Voice is among the 25 titles on the list of Notable Books for a Global Society 2019 put out by the Children’s Literature and Reading Special Interest Group (CL/R SIG) of the International Literacy Association. The group says, “These books for all levels (preK-12) reflect diversity in the broadest sense, celebrating a wide variety of voices and topics.” (Reviews of some of the winners are compiled here.) Thank you so much to the members of the CL/R SIG for this honor.
My picture book biography of Barbara Jordan is also included on the 2019 list of Notable Social Studies Trade Books for Young People put together by the National Council for the Social Studies (NCSS) and the Children’s Book Council (CBC). The NCSS says, “The selection committee looks for books that emphasize human relations, represent a diversity of groups and are sensitive to a broad range of cultural experiences, present an original theme or a fresh slant on a traditional topic, are easily readable and of high literary quality, and have a pleasing format and, when appropriate, illustrations that enrich the text.” Many, many thanks to the NCSS and CBC for including Voice.
Finally, the book was on the Notable Children’s Books Discussion List at the just-completed midwinter meetings of the American Library Association. I’m looking forward to seeing the final Notables list and am delighted that the ALA included Voice in their discussion.
Whoosh! Lonnie Johnson’s Super-Soaking Stream of Inventions has been treated kindly by list-makers lately, and I’m beyond grateful. Thank you to all who have shown and shared your appreciation for this book.
It’s high time I mirrored that appreciation by rounding up some of that good news in one place — especially since the first two of the lists I’m about to share are up for a public vote.
I guess I should specify that when I say “lately,” I mean in the past three months. So, if you’re still getting caught up on “Best of the Year” lists from the end of 2016, you’ve come to the right place. Or at least an understanding one.
Betsy Bird was especially prolific with the list-making over at A Fuse #8 Production, where she spotlighted her favorite books of 2016 in different categories each day in December, including Science and Nature Books for Kids and Nonfiction Picture Books before capping it all off with:
And if you still want more, might I recommend these brief videos in which Don Tate and I discuss how we made Whoosh! and answer other questions posed to us by the Texas Bluebonnet Award committee. We hope you enjoy ’em!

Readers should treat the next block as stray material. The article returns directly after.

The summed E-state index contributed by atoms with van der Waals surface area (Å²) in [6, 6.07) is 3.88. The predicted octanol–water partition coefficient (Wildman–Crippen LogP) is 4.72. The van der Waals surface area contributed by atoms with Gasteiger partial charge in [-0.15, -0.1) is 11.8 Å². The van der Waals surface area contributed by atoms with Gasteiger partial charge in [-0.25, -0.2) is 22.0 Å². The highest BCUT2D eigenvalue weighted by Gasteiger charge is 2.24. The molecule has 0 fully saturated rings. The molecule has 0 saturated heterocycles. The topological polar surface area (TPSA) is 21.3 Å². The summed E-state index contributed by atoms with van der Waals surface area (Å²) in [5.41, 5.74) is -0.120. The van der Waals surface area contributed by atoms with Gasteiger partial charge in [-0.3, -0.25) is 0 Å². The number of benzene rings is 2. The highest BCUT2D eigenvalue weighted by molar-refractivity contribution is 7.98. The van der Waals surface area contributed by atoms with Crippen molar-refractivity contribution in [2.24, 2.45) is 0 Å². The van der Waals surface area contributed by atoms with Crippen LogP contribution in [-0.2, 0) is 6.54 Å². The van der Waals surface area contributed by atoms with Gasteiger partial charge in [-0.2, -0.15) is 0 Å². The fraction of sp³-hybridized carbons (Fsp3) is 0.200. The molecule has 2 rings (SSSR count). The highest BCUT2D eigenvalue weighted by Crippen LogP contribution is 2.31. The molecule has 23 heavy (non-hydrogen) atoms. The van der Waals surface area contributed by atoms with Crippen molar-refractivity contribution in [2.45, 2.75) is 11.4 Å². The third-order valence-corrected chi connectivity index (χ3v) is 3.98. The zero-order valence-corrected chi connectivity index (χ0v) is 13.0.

To commemorate Black History Month, the Texas Book Festival has posted an interview with Don Tate and me about his book Poet: The Remarkable True Story of George Moses Horton and our book The Amazing Age of John Roy Lynch.
Here’s a bit of what Don has to say about the stories he wants to tell:
As a reader, I was a late bloomer. I didn’t become an avid reader until I was in my early 20s. I started reading more as a result of being inspired by authors like Richard Wright, Claude Brown, Gordon Parks, even Malcolm X and Nathan McCall. They wrote stories about black males who overcame obstacles to make great contributions to society. I’d never been introduced to these stories in grade school If I had, I might have become a reader earlier. I want to tell stories that inspire all young readers, but especially young black males who don’t have as many books where they can see themselves.
And here’s me on my inspiration for telling the story of John Roy Lynch:
I wanted kids today to grow up with a better understanding than I ever had of why there was even a need for a Civil Rights Movement a century after the Emancipation Proclamation, and a need for a Voting Rights Act 100 years after Appomattox. It all goes back to the racist determination to undo Reconstruction, and the recent wave of voter-suppression laws in this country shows that’s an impulse that still exists today.
Notable Social Studies Trade Books for Young People is an annual reading list of exceptional books for use in social studies classrooms, selected by social studies educators. This is an annual project of the [NCSS] and the CBC. This bibliography features K-12 annotated titles published in the previous calendar year, selected by a book review committee appointed by the NCSS.
“We are proud to present the Ezra Jack Keats Book Award to the best new talents in children’s illustrated literature each year. These are writers and illustrators whose books reflect the spirit of Keats, and at the same time, are refreshingly original,” said Deborah Pope, Executive Director of the Ezra Jack Keats Foundation. “This year is Ezra’s 100th birthday! So we are especially delighted to celebrate him by honoring those whose books, like his, are wonderful to read and look at and reflect our multicultural world.”